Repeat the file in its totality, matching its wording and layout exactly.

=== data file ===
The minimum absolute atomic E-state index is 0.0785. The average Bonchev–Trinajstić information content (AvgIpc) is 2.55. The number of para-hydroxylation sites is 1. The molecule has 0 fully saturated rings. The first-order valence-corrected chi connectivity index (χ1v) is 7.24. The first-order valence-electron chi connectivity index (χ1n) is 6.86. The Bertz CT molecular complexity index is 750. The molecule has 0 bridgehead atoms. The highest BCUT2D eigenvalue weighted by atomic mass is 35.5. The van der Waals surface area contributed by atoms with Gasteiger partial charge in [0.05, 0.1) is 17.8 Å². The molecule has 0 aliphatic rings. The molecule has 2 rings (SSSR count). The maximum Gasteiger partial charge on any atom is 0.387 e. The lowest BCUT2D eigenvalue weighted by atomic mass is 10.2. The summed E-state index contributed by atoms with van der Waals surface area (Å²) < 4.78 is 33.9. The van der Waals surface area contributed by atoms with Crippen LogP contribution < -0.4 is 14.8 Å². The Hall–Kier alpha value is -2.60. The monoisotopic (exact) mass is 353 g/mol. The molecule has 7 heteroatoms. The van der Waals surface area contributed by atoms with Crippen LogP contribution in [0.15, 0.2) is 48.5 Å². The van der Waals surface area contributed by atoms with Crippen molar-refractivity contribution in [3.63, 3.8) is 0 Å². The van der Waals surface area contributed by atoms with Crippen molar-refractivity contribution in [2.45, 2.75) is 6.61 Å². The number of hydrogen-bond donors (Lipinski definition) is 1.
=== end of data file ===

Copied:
The minimum absolute atomic E-state index is 0.0785. The average Bonchev–Trinajstić information content (AvgIpc) is 2.55. The number of para-hydroxylation sites is 1. The molecule has 0 fully saturated rings. The first-order valence-corrected chi connectivity index (χ1v) is 7.24. The first-order valence-electron chi connectivity index (χ1n) is 6.86. The Bertz CT molecular complexity index is 750. The molecule has 0 bridgehead atoms. The highest BCUT2D eigenvalue weighted by atomic mass is 35.5. The van der Waals surface area contributed by atoms with Gasteiger partial charge in [0.05, 0.1) is 17.8 Å². The molecule has 0 aliphatic rings. The molecule has 2 rings (SSSR count). The maximum Gasteiger partial charge on any atom is 0.387 e. The lowest BCUT2D eigenvalue weighted by atomic mass is 10.2. The summed E-state index contributed by atoms with van der Waals surface area (Å²) < 4.78 is 33.9. The van der Waals surface area contributed by atoms with Crippen LogP contribution < -0.4 is 14.8 Å². The Hall–Kier alpha value is -2.60. The monoisotopic (exact) mass is 353 g/mol. The molecule has 7 heteroatoms. The van der Waals surface area contributed by atoms with Crippen LogP contribution in [0.15, 0.2) is 48.5 Å². The van der Waals surface area contributed by atoms with Crippen molar-refractivity contribution in [3.63, 3.8) is 0 Å². The van der Waals surface area contributed by atoms with Crippen molar-refractivity contribution in [2.45, 2.75) is 6.61 Å². The number of hydrogen-bond donors (Lipinski definition) is 1.